Features of One-Party System

  • Only one party is allowed to function
  • No opposition party is recognised
  • The only party contests elections
  • Freedom of expression is usually suppressed
  • Party leaders occupy top positions in government

Advantages of One-Party System

  • One-party system integrates people of differing ethnic, religious and other interest groups under one Political party.
  • It creates room for concentrated efforts at governance and economic development due to reduced incidents of political rivalry.
  • Incidents of election malpractices will be greatly reduced.
  • Communication and relationship between the government and the people is facilitated because ‘the party is the government’.
  • One-party system encourages quick decisions and action by the government because decisions taken at the party level are mostly recognised as government policy.

Disadvantages of One-Party System

  • One-party system encourages dictatorship because of the absence of rivalry.
  • Decision-making is concentrated in the top hierarchy of the party which discourages democracy.
  • Succession disputes may occur when a long-tenure charismatic or tyrannical leader leaves office.
  • It limits political education since the political experience of the citizenry is limited.
  • It limits freedom of expression and of the press.
  • Information which reaches the government may be distorted by party officials carrying such Information.

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Two-Party System

The two – party system on the other hand exists in a State where there are two parties in power, the ruling party and the opposition party. Under this system, the ruling party forms the government and is responsible for policies.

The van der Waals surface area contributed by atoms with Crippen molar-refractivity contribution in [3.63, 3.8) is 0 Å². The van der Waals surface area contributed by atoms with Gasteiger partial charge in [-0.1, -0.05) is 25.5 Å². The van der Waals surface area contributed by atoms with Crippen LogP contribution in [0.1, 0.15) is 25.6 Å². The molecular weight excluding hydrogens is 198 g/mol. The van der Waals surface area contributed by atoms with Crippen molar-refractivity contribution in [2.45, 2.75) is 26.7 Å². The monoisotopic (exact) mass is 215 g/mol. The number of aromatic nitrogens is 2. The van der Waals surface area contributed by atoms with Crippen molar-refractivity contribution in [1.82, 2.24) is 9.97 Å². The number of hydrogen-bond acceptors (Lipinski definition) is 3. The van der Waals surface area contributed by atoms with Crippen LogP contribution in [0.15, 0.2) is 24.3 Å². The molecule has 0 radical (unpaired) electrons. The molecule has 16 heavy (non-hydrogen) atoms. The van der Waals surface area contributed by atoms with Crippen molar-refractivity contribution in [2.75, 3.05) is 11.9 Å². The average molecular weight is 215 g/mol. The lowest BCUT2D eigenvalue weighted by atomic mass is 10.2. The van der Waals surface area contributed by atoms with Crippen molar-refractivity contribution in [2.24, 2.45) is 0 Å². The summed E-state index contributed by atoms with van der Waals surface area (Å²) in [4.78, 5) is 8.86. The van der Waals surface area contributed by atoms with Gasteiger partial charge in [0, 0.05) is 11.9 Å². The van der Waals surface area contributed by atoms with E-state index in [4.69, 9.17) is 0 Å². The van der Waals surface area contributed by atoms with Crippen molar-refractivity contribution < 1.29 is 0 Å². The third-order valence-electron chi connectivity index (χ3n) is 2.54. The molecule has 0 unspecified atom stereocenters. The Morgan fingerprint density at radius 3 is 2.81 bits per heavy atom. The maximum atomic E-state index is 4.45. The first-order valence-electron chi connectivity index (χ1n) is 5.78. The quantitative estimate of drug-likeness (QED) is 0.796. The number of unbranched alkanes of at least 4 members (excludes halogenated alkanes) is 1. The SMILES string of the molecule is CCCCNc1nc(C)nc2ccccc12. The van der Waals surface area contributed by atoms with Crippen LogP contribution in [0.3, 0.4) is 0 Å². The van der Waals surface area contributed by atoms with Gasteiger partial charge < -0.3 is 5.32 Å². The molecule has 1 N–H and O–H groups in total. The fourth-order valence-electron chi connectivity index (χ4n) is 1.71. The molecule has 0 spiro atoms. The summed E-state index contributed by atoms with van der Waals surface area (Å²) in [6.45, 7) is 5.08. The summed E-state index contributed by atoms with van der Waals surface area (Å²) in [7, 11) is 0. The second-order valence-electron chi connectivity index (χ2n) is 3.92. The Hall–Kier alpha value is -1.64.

Under the two party system, public opinion is often respected and the government is always mindful of the fact that they are bound to rule according to the wishes of ‘the people‘. This is because there is always an opposition party waiting to take over if and whenever the electorates express a loss of confidence in the ruling party.

Unlike what obtains in a one-party system, the citizens are free to exercise their rights under the two-party system. However, the two party system may sometimes cause delay in taking decisions especially as there is always an opposition party waiting to criticize government policies.

This may also create bitterness among the members of the ruling party and these of the opposition party.

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Multi-Party Systems

Finally, there is the multi-party system in which case there are several political parties existing in a state. In such cases, more than two parties are usually represented in the legislature.

A multi-plicity of parties can easily lead to the formation of a coalition government. A coalition government is formed, when two or more parties join to form the government.

However, coalition governments are usually weak and unstable, especially if there is no co-operation among the parties in power.

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Zero Party System

Zero party system has to do with a standard where political leaders are elected by the people on indvidual basis. There is no political party. Candidates are mostly independent and are elected according to their merits.